Perhaps the time of all the alphabet agencies is past. Why not combine all those expensive resources into one agency that just might get something done? I don't feel that I'm giving up any of my precious rights if I could know that my life was not in danger every time I decided to travel. The people who threaten us feel that they have the right to their convictions, so why don't we show them what their rights are worth? I'm tired of having sob sisters cry about the poor downtrodden whatevers. I earned what I have through hard work and I'll work even harder to protect those rights. You want somebody tough, put in a grandmother!!!

Posted by: Esther Grupenhagen | December 31, 2009 9:53 AM    Report this comment

Yes, we are becoming a nation of boobs-- sniveling, whining boobs. I'm afraid we are a nation and culture in decline. We've lost our collective intestinal fortitude and desire to achieve in everything from education and science to national security. We continually surrender our freedoms to an increasingly bureaucratic and reactive (instead of proactive) government and increasingly expect someone or something else to solve our problems rather then accept personal responsibility and solve them ourselves. We destined to be the next Great Britain by the end of this century.... I think a clean sweep of the incumbents in November would send the right message.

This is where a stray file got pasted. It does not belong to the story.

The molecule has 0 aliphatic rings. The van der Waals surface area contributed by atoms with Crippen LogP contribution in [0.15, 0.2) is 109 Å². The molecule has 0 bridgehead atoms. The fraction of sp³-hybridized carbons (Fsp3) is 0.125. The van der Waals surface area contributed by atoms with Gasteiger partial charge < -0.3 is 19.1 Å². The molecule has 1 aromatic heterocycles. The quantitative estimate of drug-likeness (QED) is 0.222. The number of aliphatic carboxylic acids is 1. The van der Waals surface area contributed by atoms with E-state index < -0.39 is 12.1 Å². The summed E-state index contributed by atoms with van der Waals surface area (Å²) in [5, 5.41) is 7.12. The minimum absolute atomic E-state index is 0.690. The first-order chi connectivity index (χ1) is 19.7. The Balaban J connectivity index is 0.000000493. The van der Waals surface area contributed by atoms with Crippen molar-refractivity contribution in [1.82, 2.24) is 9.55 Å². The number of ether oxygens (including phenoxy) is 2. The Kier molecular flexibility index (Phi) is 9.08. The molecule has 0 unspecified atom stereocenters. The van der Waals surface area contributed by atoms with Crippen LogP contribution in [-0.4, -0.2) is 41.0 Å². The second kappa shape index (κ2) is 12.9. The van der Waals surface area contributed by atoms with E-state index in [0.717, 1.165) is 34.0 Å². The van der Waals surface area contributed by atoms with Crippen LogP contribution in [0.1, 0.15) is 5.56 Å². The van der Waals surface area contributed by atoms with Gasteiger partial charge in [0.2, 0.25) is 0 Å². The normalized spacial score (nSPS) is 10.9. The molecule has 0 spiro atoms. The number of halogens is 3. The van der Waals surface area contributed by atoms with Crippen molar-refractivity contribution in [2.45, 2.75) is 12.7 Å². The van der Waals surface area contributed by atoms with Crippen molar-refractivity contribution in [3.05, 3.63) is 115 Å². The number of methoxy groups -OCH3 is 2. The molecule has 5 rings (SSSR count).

Posted by: Lawrence Portouw | December 31, 2009 10:10 AM    Report this comment

Combine all the alphabet agencies? I thought that is what Dept of Homeland Security was supposed to do?!

Posted by: Josh Johnson | December 31, 2009 10:17 AM    Report this comment

There's been plenty of time passage for EVERYONE to KNOW that large quantities of toothpaste, etc. cannot be carried onboard. There's nothing wrong with that rule and it goes a long way to reducing screening-time of pax. (Airline travellers can shop at places other than SAMS for toiletries!) ...to be cont'd...

Posted by: George Horn | December 31, 2009 10:30 AM    Report this comment